A couple of days later, I've got a day off from Cope Thunder. I was giving my wingman a flight lead upgrade ride the next day and, since he would be briefing, he had the day off to prepare. I’d be on his wing, so I pulled SOF duty in the morning and had the afternoon off. I decide to go out the gate to Angeles City and do a little shopping.
The situation had been a little tense lately, with communist guerrillas acting up in the general vicinity, but not really in Angeles City. There had been 3 Americans and a Filipino killed in ’87, but nothing in the ensuing 3 years. The Filipino police had a fairly overt presence in Angeles City so there were no restrictions on our activities downtown.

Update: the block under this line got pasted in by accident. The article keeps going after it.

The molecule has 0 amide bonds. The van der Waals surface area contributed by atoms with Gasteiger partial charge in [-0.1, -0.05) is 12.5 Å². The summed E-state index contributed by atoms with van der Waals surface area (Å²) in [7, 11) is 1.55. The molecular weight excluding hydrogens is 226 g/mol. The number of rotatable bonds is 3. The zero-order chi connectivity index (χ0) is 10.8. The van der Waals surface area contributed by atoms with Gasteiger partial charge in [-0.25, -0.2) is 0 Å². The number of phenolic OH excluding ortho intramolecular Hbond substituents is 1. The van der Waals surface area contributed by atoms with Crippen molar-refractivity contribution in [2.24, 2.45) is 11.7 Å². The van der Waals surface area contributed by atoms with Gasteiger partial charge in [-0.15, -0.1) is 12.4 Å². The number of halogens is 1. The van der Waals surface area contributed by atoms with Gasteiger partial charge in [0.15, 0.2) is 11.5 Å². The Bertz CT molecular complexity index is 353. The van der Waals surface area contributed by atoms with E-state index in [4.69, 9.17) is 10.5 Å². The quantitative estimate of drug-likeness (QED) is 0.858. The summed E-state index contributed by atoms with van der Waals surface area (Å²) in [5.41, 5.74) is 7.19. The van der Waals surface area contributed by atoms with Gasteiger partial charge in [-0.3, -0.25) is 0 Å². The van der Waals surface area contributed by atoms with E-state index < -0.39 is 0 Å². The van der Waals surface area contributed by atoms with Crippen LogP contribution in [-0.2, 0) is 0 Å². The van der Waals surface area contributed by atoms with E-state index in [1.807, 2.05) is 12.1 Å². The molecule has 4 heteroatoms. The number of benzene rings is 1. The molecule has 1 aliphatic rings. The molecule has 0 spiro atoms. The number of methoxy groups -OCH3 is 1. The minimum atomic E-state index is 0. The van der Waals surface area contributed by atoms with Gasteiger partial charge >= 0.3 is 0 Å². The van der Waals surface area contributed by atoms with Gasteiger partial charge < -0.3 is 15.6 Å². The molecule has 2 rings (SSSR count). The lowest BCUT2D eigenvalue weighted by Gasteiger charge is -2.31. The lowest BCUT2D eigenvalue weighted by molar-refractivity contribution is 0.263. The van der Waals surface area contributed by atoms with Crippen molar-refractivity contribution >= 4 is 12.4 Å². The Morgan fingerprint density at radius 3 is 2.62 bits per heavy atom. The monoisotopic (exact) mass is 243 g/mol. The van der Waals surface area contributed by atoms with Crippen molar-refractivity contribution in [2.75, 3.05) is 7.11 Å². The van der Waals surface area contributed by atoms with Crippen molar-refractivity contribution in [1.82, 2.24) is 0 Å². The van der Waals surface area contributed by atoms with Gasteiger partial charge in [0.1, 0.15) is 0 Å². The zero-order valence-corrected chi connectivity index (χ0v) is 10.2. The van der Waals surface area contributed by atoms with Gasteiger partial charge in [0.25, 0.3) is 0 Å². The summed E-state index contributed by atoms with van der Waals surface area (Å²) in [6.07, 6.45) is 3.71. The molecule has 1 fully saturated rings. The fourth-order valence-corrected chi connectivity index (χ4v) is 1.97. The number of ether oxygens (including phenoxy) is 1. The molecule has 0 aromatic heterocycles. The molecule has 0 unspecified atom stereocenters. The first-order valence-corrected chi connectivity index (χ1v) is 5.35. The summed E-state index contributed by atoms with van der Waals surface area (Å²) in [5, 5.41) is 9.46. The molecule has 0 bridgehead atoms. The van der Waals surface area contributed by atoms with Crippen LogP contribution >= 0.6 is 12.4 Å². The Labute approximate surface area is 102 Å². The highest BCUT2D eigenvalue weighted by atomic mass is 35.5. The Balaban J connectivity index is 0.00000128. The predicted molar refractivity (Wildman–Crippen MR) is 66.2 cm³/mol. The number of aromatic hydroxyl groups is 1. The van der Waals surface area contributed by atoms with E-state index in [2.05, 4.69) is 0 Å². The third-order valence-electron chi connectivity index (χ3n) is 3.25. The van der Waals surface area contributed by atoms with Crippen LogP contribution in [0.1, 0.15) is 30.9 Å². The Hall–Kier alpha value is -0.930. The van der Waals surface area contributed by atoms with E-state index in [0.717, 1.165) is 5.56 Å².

I’m walking down the sidewalk and things look absolutely normal with the usual street traffic as well as pedestrians and bicyclists. Shop owners are in their doorways trying to entice you in to purchase whatever they had to sell. I've got a specific store in mind, having received explicit instructions from Mrs Juvat on what she wanted me to purchase while I was in the PI. The store was at the end of the street near where the Filipino police had a check point which they occasionally manned.
After about 20 minutes in the store, searching and haggling, I've made my purchase and exit back out onto the sidewalk and am making my way back to the base. Haven’t gone very far when I start getting very concerned. Something is very wrong. There is NO traffic on the street. No Filipino to be seen anywhere. I've walked about half a block from the store and realize I have no idea what it is, but something is definitely going on. The store to my left has the door open but I can't see anybody there.